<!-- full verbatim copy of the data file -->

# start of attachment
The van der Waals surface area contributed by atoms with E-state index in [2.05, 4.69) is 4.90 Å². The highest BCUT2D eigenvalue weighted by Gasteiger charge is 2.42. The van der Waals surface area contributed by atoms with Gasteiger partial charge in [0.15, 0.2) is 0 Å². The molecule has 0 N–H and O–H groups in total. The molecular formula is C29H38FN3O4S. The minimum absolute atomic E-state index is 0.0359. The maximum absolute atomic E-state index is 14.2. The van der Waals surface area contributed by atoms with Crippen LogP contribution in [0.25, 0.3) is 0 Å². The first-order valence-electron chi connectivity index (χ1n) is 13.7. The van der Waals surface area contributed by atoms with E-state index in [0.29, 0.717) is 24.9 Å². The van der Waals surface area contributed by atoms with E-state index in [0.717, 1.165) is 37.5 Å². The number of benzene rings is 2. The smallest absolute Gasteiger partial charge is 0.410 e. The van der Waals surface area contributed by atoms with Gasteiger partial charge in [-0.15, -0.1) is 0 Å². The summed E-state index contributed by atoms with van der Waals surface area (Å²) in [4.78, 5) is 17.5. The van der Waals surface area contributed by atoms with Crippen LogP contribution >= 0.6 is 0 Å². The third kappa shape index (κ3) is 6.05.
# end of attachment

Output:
The van der Waals surface area contributed by atoms with E-state index in [2.05, 4.69) is 4.90 Å². The highest BCUT2D eigenvalue weighted by Gasteiger charge is 2.42. The van der Waals surface area contributed by atoms with Gasteiger partial charge in [0.15, 0.2) is 0 Å². The molecule has 0 N–H and O–H groups in total. The molecular formula is C29H38FN3O4S. The minimum absolute atomic E-state index is 0.0359. The maximum absolute atomic E-state index is 14.2. The van der Waals surface area contributed by atoms with Crippen LogP contribution in [0.25, 0.3) is 0 Å². The first-order valence-electron chi connectivity index (χ1n) is 13.7. The van der Waals surface area contributed by atoms with E-state index in [0.29, 0.717) is 24.9 Å². The van der Waals surface area contributed by atoms with E-state index in [0.717, 1.165) is 37.5 Å². The number of benzene rings is 2. The smallest absolute Gasteiger partial charge is 0.410 e. The van der Waals surface area contributed by atoms with Gasteiger partial charge in [-0.15, -0.1) is 0 Å². The summed E-state index contributed by atoms with van der Waals surface area (Å²) in [4.78, 5) is 17.5. The van der Waals surface area contributed by atoms with Crippen LogP contribution >= 0.6 is 0 Å². The third kappa shape index (κ3) is 6.05.